Now, we’re going to talk about a surge in the price of the other fossil fuel, namely oil. Both major price indexes, West Texas Intermediate and Brent crude, closed over $80 a barrel Monday for the first time since October 2014.
So how long are these high oil prices — and high gas prices — going to stick around?
Eighty dollars a barrel sounds high, sure. But $3.25 per gallon of gas at your local station … that’s definitely high. Politicians know that, and some of them are arguing that we need to get more U.S. producers to drill.
“Gasoline at the pump is driving that discussion,” said Eric Smith at the Tulane Energy Institute in New Orleans.
That price at the pump could be due to Hurricane Ida, which shut down a lot of production. The Joe Biden administration has asked OPEC to fill the gap. But Smith thinks that’s a bad play, given all the reserves in the U.S.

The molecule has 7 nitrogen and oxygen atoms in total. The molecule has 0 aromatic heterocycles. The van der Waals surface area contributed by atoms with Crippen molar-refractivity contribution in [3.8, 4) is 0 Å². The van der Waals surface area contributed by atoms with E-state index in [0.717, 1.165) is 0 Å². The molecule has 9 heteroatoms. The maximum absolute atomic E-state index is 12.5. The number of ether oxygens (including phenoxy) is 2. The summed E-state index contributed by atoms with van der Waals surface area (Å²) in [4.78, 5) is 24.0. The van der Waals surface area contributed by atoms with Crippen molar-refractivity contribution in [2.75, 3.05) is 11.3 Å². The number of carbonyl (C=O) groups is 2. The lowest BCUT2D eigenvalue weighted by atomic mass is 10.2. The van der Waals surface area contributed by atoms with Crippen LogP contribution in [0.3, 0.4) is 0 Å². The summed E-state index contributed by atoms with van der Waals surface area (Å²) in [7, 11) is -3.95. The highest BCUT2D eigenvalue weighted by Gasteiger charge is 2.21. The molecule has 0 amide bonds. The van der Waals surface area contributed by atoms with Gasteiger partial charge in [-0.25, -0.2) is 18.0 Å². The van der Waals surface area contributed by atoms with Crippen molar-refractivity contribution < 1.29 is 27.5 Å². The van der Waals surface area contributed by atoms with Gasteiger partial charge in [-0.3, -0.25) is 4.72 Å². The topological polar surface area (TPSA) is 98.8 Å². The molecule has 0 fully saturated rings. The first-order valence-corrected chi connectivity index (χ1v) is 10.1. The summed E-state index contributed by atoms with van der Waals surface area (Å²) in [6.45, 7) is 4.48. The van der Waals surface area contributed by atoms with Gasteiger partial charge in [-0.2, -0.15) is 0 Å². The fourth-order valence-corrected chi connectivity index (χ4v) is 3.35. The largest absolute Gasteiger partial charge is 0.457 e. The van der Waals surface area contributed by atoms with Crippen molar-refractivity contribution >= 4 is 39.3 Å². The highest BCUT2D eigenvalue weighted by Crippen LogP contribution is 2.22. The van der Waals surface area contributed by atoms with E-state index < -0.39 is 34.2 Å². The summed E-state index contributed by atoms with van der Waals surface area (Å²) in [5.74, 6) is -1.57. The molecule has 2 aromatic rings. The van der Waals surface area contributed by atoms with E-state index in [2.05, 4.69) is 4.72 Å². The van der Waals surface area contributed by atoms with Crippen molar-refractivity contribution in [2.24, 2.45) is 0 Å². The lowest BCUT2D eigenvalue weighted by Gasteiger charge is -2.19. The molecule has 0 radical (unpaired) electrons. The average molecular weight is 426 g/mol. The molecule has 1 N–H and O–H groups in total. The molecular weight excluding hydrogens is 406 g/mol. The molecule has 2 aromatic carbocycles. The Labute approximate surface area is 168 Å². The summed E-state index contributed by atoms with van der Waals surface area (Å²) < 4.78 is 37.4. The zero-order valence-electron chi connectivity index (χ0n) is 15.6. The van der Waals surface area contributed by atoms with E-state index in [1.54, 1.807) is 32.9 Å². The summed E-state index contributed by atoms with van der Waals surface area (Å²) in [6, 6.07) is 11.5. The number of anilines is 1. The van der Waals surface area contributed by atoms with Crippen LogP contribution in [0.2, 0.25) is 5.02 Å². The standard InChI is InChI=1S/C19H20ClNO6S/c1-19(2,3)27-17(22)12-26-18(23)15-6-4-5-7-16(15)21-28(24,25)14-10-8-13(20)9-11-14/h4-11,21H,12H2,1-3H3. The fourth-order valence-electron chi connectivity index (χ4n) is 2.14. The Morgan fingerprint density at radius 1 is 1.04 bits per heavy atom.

“It doesn’t make a lot of sense for any kind of long-term economic development in the United States to shut down our long suit voluntarily so that other countries can exploit it,” he said.
Historically, at $80 a barrel, energy companies would be rushing to drill. And we have seen rig counts inch up in Texas’ Permian Basin. But they don’t belong to the usual suspects, said Greg Priddy, an energy market consultant.
“It’s not Chevron or Exxon Mobil that are adding rigs and big numbers, it’s the small independent wildcatters,” Priddy said.
The bigger players are sitting it out to save money and protect investors’ dividends. So, the big question is, are they going to get in?
“There will be somebody out there who is willing to put money in,” said Ellen R. Wald, president of Transversal Consulting. “The question is just, at what point will we see that happen?”
It won’t be overnight, Wald said. Bringing new infrastructure on line is slow and expensive. But she doesn’t think prices are going to plateau at $80 a barrel.